PJM Interconnection’s wholesale electric energy and capacity markets produced competitive results during the first three months of 2014, according to the 2014 State of the Market Report for PJM: January through March, released by Monitoring Analytics, LLC, the Independent Market Monitor for PJM.
The report is the Independent Market Monitor’s assessment of the competitiveness of the wholesale electricity markets managed by PJM in 13 states and the District of Columbia. It analyzes market structure, participant behavior and market performance for each of the PJM markets.
Energy prices in PJM in the first three months of 2014 were set, on average, by units operating at, or close to, their short run marginal costs, although this was not always the case during the high demand hours in January. This is evidence of generally competitive behavior and resulted in a competitive market outcome.
A combination of increased, weather related, demand and higher fuel costs led to a significant increase in energy prices compared to the first three months of 2013. The load-weighted average cost of energy (LMP) increased 148.5 percent in the first three months of 2014 compared to the first three months of 2013, from $37.41 per MWh to $92.98 per MWh.
The price of natural gas increased significantly while the price of coal was relatively flat in the first three months of 2014 compared to the first three months of 2013. As a result of the relative changes in fuel costs, coal-fired units were more competitive with gas-fired units, coal output increased by 18.6 percent and gas output increased by 5.8 percent in the first three months of 2014.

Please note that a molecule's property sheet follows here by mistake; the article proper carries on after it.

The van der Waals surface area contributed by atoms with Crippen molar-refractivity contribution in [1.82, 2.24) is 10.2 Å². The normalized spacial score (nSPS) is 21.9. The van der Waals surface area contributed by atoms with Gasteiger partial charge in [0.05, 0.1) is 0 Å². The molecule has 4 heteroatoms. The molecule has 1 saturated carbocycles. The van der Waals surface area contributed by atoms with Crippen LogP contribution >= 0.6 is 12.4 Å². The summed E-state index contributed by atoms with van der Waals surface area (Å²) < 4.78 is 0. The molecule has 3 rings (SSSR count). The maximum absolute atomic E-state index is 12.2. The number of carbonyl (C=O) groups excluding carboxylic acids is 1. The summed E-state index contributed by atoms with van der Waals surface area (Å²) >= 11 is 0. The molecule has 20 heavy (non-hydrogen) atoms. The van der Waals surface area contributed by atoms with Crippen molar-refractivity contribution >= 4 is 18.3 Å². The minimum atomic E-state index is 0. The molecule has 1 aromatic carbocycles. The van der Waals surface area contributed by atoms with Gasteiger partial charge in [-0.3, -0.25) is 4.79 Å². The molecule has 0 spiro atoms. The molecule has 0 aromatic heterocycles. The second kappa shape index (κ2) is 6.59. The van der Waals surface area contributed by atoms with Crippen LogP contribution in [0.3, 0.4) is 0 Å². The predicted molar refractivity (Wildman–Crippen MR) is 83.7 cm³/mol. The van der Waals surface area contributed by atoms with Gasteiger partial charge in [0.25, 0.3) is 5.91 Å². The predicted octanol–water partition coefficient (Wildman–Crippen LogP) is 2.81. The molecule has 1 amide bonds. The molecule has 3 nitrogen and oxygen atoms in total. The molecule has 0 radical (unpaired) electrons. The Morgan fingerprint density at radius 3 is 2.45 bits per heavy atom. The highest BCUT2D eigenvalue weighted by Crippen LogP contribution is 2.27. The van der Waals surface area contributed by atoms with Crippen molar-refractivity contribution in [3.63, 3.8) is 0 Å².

Net revenue is a key measure of overall market performance as well as a measure of the incentive to invest in new generation to serve PJM markets. Energy net revenue for all types of units increased as a result of higher energy prices, even as gas prices rose. Energy net revenues increased by 377 percent for a new gas-fired combined cycle and 637 percent for a new coal plant in the first three months of 2014 compared to the first three months of 2013.
Energy uplift charges increased by $472.6 million or 178.7 percent, from $264.5 million to $737.1 million in the first three months of 2014 compared to the first three months of 2013, primarily as a result of increases in balancing operating reserve charges for reliability and lost opportunity cost charges related to the cold weather.
Total payments for demand response programs increased by $121.5 million or 179.2 percent, from $67.8 million to $189.3 million in the first three months of 2014 compared to the first three months of 2013. The capacity market is the primary source of revenue to participants in PJM demand response programs. In the first three months of 2014, payments to demand response resources in the capacity market increased $71.8 million, or 108.8 percent, from $66.0 million in the first three months of 2013 to $137.8 million in the first three months of 2014.
Congestion costs increased in PJM by $1,050.2 million or 564.8 percent, from $185.9 million to $1,236.1 million in the first three months of 2014 compared to the first three months of 2013. Congestion reflects the underlying characteristics of the power system, including the capability of transmission facilities, the fuel cost and geographic distribution of generation facilities and the geographic distribution of load.
Congestion is neither good nor bad, but is a direct measure of the extent to which there are multiple marginal generating units dispatched to serve load as a result of transmission constraints and the costs of operating those units. ARRs and FTRs served as an effective, but not total, offset against congestion in the first three months of 2014.
ARR and FTR revenues offset 97.5 percent of the total congestion costs in the Day-Ahead Energy Market and the balancing energy market within PJM for the first ten months of the 2013 to 2014 planning period (June 2013 through March 2014).